Family vacations during school breaks are always something to look forward to and can still be enjoyed even in the era of COVID-19. Thankfully, the Centers for Disease Control and Prevention advise domestic travel is safe for fully vaccinated individuals who wear a mask in public. If your children are too young for the vaccine, the CDC recommends you limit your travel to a short road trip to a location with outdoor activities that allow for social distancing.
Read on for ways to enjoy vacationing with your family in these unique times.
Since the world stopped earlier this year, our November trip to Disney World was a beaming light of hope. By then, surely, the pandemic would be under control, or at least manageable enough to allow us to travel without too much worry.
But, as the months went by and the COVID-19 cases went up, our Disney trip seemed like less and less of a possibility. Still, I stayed positive.
Numbers were declining in my state — once an epicenter for the New Coronavirus — and I was encouraged when Disney World opened its doors again this summer. I followed along with the ever-changing protocols, rationalizing the sacrifices we would have to make would be worth it to go.
Sure, I thought, the masks might feel odd, and the characters won’t hug us, but the crowds would be smaller, and the parks will be cleaner than they’ve ever been.
I told myself not too feel bad if this was the first experience the kids had with Disney World. They’ve never been, they wouldn’t know any better. But, I have, and I know better. Yet, I convinced myself all the restrictions and changes would be a minor price to pay to give my children the chance at something magical in an otherwise difficult year.
I held on to the hope as the months, weeks and days drew closer to our planned trip. I sent countless emails back and forth to our agent, making and re-making dining reservations, I spent hours one morning to snag our set of limited park tickets, all the while knowing our trip would likely be postponed.
And, today, was that day.
Today was when I sent the email asking our agent to move our trip to next year.
That dream we had all the way back in the beginning of 2020, before COVID-19 was a word in my vocabulary, that dream was now gone. Well, not gone, but delayed.
As, I write this, I hear how incredibly privileged I am to even have entertained the thought of a Disney World vacation. When so many have suffered tremendous loss both in terms of life and livelihood, I know some mom whining about not being able to take a trip to Disney is the least thing the world needs right now.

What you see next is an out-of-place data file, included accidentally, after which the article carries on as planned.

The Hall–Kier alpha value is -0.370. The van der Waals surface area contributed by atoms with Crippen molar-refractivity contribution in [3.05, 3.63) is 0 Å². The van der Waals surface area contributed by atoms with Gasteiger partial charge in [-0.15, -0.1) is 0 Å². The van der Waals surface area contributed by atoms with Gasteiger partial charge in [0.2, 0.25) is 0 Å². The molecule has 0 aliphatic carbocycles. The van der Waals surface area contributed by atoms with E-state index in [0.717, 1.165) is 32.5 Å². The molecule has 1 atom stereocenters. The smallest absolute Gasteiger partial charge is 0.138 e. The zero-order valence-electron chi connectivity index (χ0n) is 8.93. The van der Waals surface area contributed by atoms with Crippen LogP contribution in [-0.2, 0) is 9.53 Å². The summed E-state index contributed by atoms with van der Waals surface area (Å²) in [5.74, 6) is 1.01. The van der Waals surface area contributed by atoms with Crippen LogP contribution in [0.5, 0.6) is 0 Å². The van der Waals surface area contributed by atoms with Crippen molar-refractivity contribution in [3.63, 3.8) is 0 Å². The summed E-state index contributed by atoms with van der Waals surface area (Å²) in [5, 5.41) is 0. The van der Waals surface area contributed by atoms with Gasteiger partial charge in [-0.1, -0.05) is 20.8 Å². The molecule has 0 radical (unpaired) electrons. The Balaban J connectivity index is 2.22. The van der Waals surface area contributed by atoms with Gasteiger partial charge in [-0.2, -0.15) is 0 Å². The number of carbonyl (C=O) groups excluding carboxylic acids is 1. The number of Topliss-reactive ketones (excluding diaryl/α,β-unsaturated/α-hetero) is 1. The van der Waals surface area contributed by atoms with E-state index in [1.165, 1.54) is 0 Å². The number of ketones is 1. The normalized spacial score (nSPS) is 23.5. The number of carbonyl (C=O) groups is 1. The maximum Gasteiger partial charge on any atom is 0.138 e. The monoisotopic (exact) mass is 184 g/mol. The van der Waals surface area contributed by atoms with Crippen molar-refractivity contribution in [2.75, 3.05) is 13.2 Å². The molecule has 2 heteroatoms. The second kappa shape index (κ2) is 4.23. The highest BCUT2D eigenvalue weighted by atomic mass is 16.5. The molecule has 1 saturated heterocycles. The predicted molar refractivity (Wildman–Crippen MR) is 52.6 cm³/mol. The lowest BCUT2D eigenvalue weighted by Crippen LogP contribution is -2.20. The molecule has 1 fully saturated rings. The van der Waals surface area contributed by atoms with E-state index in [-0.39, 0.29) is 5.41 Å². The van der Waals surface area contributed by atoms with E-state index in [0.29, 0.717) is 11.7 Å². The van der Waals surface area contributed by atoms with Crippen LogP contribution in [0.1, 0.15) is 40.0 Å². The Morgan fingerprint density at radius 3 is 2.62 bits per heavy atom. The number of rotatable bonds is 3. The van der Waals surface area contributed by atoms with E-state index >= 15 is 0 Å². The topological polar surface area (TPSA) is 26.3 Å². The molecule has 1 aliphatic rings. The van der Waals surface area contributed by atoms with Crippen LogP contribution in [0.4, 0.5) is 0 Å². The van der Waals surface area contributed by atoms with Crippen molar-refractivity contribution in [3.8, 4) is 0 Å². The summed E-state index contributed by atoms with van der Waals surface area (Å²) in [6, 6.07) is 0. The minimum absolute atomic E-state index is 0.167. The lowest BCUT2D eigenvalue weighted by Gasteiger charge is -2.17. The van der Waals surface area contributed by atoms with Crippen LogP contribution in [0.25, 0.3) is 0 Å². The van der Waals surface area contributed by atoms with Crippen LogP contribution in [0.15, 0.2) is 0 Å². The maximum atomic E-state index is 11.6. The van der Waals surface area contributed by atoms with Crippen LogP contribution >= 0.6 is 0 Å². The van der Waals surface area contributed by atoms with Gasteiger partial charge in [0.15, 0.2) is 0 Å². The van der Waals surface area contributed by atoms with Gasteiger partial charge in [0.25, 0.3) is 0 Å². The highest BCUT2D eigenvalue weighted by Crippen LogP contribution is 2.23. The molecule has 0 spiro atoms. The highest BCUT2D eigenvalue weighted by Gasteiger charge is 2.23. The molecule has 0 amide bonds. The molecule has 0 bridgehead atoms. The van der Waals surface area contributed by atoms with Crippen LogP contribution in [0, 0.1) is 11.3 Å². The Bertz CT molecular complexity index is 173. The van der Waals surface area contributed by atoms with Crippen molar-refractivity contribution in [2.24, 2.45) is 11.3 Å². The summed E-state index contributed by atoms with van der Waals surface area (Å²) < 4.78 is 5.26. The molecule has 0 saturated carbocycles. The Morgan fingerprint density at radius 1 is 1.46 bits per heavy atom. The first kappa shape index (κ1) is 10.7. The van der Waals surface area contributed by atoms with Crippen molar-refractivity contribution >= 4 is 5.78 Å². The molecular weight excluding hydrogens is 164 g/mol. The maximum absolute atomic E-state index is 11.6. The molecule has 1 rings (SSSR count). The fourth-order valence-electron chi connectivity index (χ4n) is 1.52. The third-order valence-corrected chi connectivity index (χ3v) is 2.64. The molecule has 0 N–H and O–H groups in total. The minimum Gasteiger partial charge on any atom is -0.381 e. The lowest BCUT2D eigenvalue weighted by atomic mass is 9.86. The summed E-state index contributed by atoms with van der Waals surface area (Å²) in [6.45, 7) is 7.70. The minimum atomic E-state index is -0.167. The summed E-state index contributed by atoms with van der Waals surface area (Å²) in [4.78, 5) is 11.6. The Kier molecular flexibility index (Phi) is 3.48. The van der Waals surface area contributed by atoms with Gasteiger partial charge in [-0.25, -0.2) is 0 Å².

So, I write this with no intention of anyone to feel sorry for me. I have no right to elicit sympathy, nor comfort. Those are things we should grant to those truly suffering, because there is plenty of suffering and not enough sympathy to go around.
But, I will permit myself to feel just a little bit sad about these now canceled plans. I will take a moment to grieve the loss of what I had hoped would have been a special trip for my family.
I will wallow and bitch about the state of America and how if we could have only gotten our act together fewer people would have died, and I would get to watch my youngest get a hug from Cinderella and my oldest wield a lightsaber against a Sith lord.
So, please, forgive me for being petty and whiny. I am aware of how foolish I sound.
Then again, maybe you are like me, maybe you had a big trip planned, or you were hoping for a huge wedding, or you thought you would be celebrating your kid’s graduation with hundreds of people, or your family has yet to meet your new baby, or you will be alone on Thanksgiving.
I want you to know you are allowed to feel devastated about all of it. Feeling sad over what you lost doesn’t make you any less appreciative of what you have.
I am so grateful for all the incredible people and comforts I have in my life. I thank God, and hope a canceled Disney vacation is the worst thing that happens to our family this year.
Because while we may not get to experience the magic of Disney World, we have had plenty of joy and happiness right in our own home. We have found new ways to connect and appreciate one another, all while managing a challenging year.
And our Disney Dream isn’t over, it’s just on hold until next year.
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